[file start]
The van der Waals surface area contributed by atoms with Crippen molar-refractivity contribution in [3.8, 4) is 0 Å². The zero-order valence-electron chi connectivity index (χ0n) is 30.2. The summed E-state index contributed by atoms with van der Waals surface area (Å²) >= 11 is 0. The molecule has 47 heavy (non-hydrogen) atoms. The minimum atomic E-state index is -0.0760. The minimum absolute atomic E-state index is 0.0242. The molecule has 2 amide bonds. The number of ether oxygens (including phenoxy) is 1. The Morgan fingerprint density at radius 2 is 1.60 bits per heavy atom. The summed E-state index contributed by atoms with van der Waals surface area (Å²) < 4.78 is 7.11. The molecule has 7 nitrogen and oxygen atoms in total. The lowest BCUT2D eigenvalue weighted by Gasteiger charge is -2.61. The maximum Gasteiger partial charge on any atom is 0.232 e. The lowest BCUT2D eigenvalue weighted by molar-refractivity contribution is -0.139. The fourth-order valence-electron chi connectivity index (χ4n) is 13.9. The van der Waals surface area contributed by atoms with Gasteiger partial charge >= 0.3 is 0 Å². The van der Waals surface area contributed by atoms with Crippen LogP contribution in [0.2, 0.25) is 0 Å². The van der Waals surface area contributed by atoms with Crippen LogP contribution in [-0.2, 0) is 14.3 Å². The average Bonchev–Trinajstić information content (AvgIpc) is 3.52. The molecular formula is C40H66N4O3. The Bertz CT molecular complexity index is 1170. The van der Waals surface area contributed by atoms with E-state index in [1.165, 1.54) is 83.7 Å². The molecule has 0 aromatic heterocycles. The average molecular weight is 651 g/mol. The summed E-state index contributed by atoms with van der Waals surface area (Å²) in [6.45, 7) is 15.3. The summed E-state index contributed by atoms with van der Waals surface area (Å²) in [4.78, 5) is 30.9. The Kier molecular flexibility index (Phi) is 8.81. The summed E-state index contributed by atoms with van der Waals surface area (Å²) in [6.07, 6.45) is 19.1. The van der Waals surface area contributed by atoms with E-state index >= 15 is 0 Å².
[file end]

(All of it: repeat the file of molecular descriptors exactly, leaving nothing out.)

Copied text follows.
The van der Waals surface area contributed by atoms with Crippen molar-refractivity contribution in [3.8, 4) is 0 Å². The zero-order valence-electron chi connectivity index (χ0n) is 30.2. The summed E-state index contributed by atoms with van der Waals surface area (Å²) >= 11 is 0. The molecule has 47 heavy (non-hydrogen) atoms. The minimum atomic E-state index is -0.0760. The minimum absolute atomic E-state index is 0.0242. The molecule has 2 amide bonds. The number of ether oxygens (including phenoxy) is 1. The Morgan fingerprint density at radius 2 is 1.60 bits per heavy atom. The summed E-state index contributed by atoms with van der Waals surface area (Å²) < 4.78 is 7.11. The molecule has 7 nitrogen and oxygen atoms in total. The lowest BCUT2D eigenvalue weighted by Gasteiger charge is -2.61. The maximum Gasteiger partial charge on any atom is 0.232 e. The lowest BCUT2D eigenvalue weighted by molar-refractivity contribution is -0.139. The fourth-order valence-electron chi connectivity index (χ4n) is 13.9. The van der Waals surface area contributed by atoms with Gasteiger partial charge >= 0.3 is 0 Å². The van der Waals surface area contributed by atoms with Crippen LogP contribution in [0.2, 0.25) is 0 Å². The van der Waals surface area contributed by atoms with Crippen LogP contribution in [-0.2, 0) is 14.3 Å². The average Bonchev–Trinajstić information content (AvgIpc) is 3.52. The molecular formula is C40H66N4O3. The Bertz CT molecular complexity index is 1170. The van der Waals surface area contributed by atoms with E-state index in [1.165, 1.54) is 83.7 Å². The molecule has 0 aromatic heterocycles. The average molecular weight is 651 g/mol. The summed E-state index contributed by atoms with van der Waals surface area (Å²) in [6.45, 7) is 15.3. The summed E-state index contributed by atoms with van der Waals surface area (Å²) in [4.78, 5) is 30.9. The Kier molecular flexibility index (Phi) is 8.81. The summed E-state index contributed by atoms with van der Waals surface area (Å²) in [6.07, 6.45) is 19.1. The van der Waals surface area contributed by atoms with E-state index >= 15 is 0 Å².